# How to solve f'(t) = -t + t^3.f(t)

## Summary:

How to solve ##f'(t) = -t + t^3f(t)##
Delta2

etotheipi
Gold Member
2020 Award
I guess you could try an integrating factor ##\mu = \text{exp} \left(- \frac{1}{4} t^4 \right)##, in which case the solution is$$f(t) = \frac{\int -t \, \text{exp} \left(- \frac{1}{4} t^4 \right)}{ \text{exp} \left(- \frac{1}{4} t^4 \right)}$$but now you need to do that integral

Last edited:
Delta2
I guess you could try an integrating factor ##\mu = \text{exp} \left(- \frac{1}{4} t^4 \right)##, in which case the solution is$$f(t) = \frac{\int -t \, \text{exp} \left(- \frac{1}{4} t^4 \right)}{ \text{exp} \left(- \frac{1}{4} t^4 \right)}$$but now you need to do that integral and I don't think it's one you can do analytically without special functions. So, maybe there is a better approach
After the substitution ##u = \frac{t^2}{2}##, the integral becomes ##\int e^{-u^2}du##, which brings me back to square one because that's the integral I was trying to compute here: Gaussian integral by differentiating under the integral sign, which led to that differential equation in the first place.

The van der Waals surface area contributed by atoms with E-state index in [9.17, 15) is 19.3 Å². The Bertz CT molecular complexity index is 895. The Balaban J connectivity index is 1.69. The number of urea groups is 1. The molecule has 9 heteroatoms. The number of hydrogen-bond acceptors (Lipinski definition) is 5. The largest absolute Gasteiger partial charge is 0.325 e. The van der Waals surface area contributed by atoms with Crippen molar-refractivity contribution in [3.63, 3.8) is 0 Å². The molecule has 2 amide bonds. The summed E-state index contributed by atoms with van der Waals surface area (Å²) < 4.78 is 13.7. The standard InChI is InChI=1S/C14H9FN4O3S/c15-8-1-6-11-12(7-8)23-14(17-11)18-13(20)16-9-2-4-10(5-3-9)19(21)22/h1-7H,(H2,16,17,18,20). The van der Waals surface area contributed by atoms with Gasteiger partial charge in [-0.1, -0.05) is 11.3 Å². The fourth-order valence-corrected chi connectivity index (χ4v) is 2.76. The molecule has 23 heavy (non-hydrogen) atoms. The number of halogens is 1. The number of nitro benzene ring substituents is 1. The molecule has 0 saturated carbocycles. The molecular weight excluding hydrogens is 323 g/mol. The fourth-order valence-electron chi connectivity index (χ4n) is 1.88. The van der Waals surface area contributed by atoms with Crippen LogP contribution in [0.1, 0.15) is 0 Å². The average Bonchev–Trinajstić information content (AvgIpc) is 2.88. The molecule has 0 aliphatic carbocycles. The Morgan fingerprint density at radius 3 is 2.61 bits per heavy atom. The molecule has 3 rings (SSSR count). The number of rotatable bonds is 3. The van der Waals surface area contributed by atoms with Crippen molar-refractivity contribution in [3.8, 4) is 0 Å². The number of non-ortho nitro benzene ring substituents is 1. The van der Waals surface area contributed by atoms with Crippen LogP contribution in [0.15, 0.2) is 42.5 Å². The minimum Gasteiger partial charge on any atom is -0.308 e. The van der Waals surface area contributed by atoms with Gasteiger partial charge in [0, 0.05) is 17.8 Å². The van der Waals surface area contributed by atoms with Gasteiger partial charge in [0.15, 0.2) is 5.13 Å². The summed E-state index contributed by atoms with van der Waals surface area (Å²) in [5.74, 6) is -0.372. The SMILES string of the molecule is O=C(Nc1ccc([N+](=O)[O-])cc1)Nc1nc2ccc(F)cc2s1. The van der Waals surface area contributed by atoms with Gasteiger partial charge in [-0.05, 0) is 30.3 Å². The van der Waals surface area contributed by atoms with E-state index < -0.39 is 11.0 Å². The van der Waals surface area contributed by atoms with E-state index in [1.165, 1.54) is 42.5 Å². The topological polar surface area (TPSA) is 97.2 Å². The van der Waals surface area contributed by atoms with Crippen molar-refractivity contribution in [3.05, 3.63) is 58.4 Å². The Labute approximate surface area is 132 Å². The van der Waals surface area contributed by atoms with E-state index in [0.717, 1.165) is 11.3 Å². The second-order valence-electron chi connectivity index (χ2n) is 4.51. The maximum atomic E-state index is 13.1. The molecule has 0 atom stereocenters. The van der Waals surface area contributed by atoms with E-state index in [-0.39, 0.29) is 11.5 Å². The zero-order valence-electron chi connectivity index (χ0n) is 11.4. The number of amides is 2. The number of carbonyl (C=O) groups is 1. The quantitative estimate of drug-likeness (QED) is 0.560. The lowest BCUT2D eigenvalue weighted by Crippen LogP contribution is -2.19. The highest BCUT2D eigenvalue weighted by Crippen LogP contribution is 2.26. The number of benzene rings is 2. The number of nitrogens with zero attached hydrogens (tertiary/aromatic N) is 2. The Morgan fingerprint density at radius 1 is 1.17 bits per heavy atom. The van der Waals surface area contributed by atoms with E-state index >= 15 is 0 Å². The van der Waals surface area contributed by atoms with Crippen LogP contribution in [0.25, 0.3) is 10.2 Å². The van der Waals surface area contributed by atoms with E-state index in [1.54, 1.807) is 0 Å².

Delta2
Here is how the Gaussian integral is done:
https://en.wikipedia.org/wiki/Gaussian_integral
Compute ##[\int \exp(ax^2)dx]^2##, switch to polar coordinates and calculate the result.
Yeah, I do know the standard method of computing it by squaring it and changing to polar coordinates, but I wanted to do it with this method of differentiating under the integral sign that I recently learned.

The integral is non-elementary, there is no way to compute the indefinite integral in terms of elementary functions.